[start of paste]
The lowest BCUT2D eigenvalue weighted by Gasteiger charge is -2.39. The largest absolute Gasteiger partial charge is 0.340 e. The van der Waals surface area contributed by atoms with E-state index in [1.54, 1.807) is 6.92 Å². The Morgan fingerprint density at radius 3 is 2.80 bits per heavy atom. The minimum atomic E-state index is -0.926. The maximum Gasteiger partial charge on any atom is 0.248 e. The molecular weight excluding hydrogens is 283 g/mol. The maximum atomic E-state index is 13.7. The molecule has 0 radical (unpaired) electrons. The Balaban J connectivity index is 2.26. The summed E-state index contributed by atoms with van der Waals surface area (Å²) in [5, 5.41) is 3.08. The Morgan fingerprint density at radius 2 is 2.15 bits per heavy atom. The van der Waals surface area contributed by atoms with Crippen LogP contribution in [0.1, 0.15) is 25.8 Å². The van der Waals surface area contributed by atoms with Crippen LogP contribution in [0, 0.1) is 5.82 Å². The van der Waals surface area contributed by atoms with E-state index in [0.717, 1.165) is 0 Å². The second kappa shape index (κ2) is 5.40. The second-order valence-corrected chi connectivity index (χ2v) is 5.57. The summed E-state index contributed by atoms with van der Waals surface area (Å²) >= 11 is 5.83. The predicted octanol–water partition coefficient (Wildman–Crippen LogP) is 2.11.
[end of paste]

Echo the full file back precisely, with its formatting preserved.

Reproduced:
The lowest BCUT2D eigenvalue weighted by Gasteiger charge is -2.39. The largest absolute Gasteiger partial charge is 0.340 e. The van der Waals surface area contributed by atoms with E-state index in [1.54, 1.807) is 6.92 Å². The Morgan fingerprint density at radius 3 is 2.80 bits per heavy atom. The minimum atomic E-state index is -0.926. The maximum Gasteiger partial charge on any atom is 0.248 e. The molecular weight excluding hydrogens is 283 g/mol. The maximum atomic E-state index is 13.7. The molecule has 0 radical (unpaired) electrons. The Balaban J connectivity index is 2.26. The summed E-state index contributed by atoms with van der Waals surface area (Å²) in [5, 5.41) is 3.08. The Morgan fingerprint density at radius 2 is 2.15 bits per heavy atom. The van der Waals surface area contributed by atoms with Crippen LogP contribution in [0.1, 0.15) is 25.8 Å². The van der Waals surface area contributed by atoms with Crippen LogP contribution in [0, 0.1) is 5.82 Å². The van der Waals surface area contributed by atoms with E-state index in [0.717, 1.165) is 0 Å². The second kappa shape index (κ2) is 5.40. The second-order valence-corrected chi connectivity index (χ2v) is 5.57. The summed E-state index contributed by atoms with van der Waals surface area (Å²) >= 11 is 5.83. The predicted octanol–water partition coefficient (Wildman–Crippen LogP) is 2.11.